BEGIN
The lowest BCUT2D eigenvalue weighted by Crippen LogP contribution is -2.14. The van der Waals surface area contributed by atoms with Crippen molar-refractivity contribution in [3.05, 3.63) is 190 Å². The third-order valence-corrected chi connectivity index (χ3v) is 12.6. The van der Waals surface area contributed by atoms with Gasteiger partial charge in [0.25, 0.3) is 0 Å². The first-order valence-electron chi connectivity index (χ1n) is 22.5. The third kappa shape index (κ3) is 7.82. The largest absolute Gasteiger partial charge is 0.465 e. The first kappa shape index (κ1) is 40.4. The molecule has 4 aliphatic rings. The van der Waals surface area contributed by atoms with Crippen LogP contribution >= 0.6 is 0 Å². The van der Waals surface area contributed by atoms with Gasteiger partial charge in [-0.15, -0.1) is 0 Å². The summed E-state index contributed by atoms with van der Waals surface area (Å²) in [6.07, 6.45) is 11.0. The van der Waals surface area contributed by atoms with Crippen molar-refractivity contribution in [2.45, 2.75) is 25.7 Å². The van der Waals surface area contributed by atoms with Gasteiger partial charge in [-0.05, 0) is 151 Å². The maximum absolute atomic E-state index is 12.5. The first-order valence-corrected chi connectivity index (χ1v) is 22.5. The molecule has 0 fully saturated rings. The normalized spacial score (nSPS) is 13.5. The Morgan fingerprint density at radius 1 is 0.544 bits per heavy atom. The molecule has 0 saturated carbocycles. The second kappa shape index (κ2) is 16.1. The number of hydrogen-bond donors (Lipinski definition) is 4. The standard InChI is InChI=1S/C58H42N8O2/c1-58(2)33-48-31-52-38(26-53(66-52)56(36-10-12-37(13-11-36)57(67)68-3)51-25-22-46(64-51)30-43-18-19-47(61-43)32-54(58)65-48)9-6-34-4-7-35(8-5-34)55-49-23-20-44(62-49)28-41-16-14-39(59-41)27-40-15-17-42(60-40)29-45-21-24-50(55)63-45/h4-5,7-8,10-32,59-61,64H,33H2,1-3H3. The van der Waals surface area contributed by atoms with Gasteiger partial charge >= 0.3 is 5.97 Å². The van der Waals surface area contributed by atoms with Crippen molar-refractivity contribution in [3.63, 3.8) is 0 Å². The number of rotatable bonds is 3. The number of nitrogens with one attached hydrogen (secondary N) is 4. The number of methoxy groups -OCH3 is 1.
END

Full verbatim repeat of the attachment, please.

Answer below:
The lowest BCUT2D eigenvalue weighted by Crippen LogP contribution is -2.14. The van der Waals surface area contributed by atoms with Crippen molar-refractivity contribution in [3.05, 3.63) is 190 Å². The third-order valence-corrected chi connectivity index (χ3v) is 12.6. The van der Waals surface area contributed by atoms with Gasteiger partial charge in [0.25, 0.3) is 0 Å². The first-order valence-electron chi connectivity index (χ1n) is 22.5. The third kappa shape index (κ3) is 7.82. The largest absolute Gasteiger partial charge is 0.465 e. The first kappa shape index (κ1) is 40.4. The molecule has 4 aliphatic rings. The van der Waals surface area contributed by atoms with Crippen LogP contribution >= 0.6 is 0 Å². The van der Waals surface area contributed by atoms with Gasteiger partial charge in [-0.15, -0.1) is 0 Å². The summed E-state index contributed by atoms with van der Waals surface area (Å²) in [6.07, 6.45) is 11.0. The van der Waals surface area contributed by atoms with Crippen molar-refractivity contribution in [2.45, 2.75) is 25.7 Å². The van der Waals surface area contributed by atoms with Gasteiger partial charge in [-0.05, 0) is 151 Å². The maximum absolute atomic E-state index is 12.5. The first-order valence-corrected chi connectivity index (χ1v) is 22.5. The molecule has 0 fully saturated rings. The normalized spacial score (nSPS) is 13.5. The Morgan fingerprint density at radius 1 is 0.544 bits per heavy atom. The molecule has 0 saturated carbocycles. The second kappa shape index (κ2) is 16.1. The number of hydrogen-bond donors (Lipinski definition) is 4. The standard InChI is InChI=1S/C58H42N8O2/c1-58(2)33-48-31-52-38(26-53(66-52)56(36-10-12-37(13-11-36)57(67)68-3)51-25-22-46(64-51)30-43-18-19-47(61-43)32-54(58)65-48)9-6-34-4-7-35(8-5-34)55-49-23-20-44(62-49)28-41-16-14-39(59-41)27-40-15-17-42(60-40)29-45-21-24-50(55)63-45/h4-5,7-8,10-32,59-61,64H,33H2,1-3H3. The van der Waals surface area contributed by atoms with Gasteiger partial charge >= 0.3 is 5.97 Å². The van der Waals surface area contributed by atoms with Crippen molar-refractivity contribution in [3.63, 3.8) is 0 Å². The number of rotatable bonds is 3. The number of nitrogens with one attached hydrogen (secondary N) is 4. The number of methoxy groups -OCH3 is 1.